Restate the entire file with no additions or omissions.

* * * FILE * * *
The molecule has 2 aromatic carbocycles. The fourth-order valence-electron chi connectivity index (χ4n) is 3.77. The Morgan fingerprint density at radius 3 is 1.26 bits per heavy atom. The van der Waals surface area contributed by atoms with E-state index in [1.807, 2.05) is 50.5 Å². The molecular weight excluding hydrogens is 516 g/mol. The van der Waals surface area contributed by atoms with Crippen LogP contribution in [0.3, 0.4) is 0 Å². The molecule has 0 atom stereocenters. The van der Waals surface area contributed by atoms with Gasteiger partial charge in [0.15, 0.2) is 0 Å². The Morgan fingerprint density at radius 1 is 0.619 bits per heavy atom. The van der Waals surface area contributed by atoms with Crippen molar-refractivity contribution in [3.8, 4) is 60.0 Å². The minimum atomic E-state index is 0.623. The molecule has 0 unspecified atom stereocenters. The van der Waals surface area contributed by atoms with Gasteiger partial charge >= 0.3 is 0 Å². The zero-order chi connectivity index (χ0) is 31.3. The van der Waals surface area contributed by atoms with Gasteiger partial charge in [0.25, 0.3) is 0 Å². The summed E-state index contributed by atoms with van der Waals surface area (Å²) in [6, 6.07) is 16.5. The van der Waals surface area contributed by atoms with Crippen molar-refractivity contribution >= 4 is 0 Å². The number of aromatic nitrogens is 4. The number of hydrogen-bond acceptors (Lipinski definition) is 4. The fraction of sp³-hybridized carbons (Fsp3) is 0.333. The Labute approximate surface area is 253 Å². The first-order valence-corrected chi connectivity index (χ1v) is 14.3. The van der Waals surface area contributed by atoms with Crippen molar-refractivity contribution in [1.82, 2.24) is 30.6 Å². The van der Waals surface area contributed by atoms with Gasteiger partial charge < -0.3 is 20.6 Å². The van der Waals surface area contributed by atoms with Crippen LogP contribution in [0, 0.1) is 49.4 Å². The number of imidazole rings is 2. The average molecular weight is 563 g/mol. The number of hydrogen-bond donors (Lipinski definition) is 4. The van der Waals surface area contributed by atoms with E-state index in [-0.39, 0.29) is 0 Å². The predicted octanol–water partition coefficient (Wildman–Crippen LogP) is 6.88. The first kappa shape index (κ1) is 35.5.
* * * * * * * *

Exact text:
The molecule has 2 aromatic carbocycles. The fourth-order valence-electron chi connectivity index (χ4n) is 3.77. The Morgan fingerprint density at radius 3 is 1.26 bits per heavy atom. The van der Waals surface area contributed by atoms with E-state index in [1.807, 2.05) is 50.5 Å². The molecular weight excluding hydrogens is 516 g/mol. The van der Waals surface area contributed by atoms with Crippen LogP contribution in [0.3, 0.4) is 0 Å². The molecule has 0 atom stereocenters. The van der Waals surface area contributed by atoms with Gasteiger partial charge in [0.15, 0.2) is 0 Å². The Morgan fingerprint density at radius 1 is 0.619 bits per heavy atom. The van der Waals surface area contributed by atoms with Crippen molar-refractivity contribution in [3.8, 4) is 60.0 Å². The minimum atomic E-state index is 0.623. The molecule has 0 unspecified atom stereocenters. The van der Waals surface area contributed by atoms with Gasteiger partial charge >= 0.3 is 0 Å². The zero-order chi connectivity index (χ0) is 31.3. The van der Waals surface area contributed by atoms with Gasteiger partial charge in [0.25, 0.3) is 0 Å². The summed E-state index contributed by atoms with van der Waals surface area (Å²) in [6, 6.07) is 16.5. The van der Waals surface area contributed by atoms with Crippen molar-refractivity contribution >= 4 is 0 Å². The number of aromatic nitrogens is 4. The number of hydrogen-bond acceptors (Lipinski definition) is 4. The fraction of sp³-hybridized carbons (Fsp3) is 0.333. The Labute approximate surface area is 253 Å². The first-order valence-corrected chi connectivity index (χ1v) is 14.3. The van der Waals surface area contributed by atoms with Crippen molar-refractivity contribution in [1.82, 2.24) is 30.6 Å². The van der Waals surface area contributed by atoms with Gasteiger partial charge < -0.3 is 20.6 Å². The van der Waals surface area contributed by atoms with Crippen LogP contribution in [0, 0.1) is 49.4 Å². The number of imidazole rings is 2. The average molecular weight is 563 g/mol. The number of hydrogen-bond donors (Lipinski definition) is 4. The van der Waals surface area contributed by atoms with E-state index in [-0.39, 0.29) is 0 Å². The predicted octanol–water partition coefficient (Wildman–Crippen LogP) is 6.88. The first kappa shape index (κ1) is 35.5.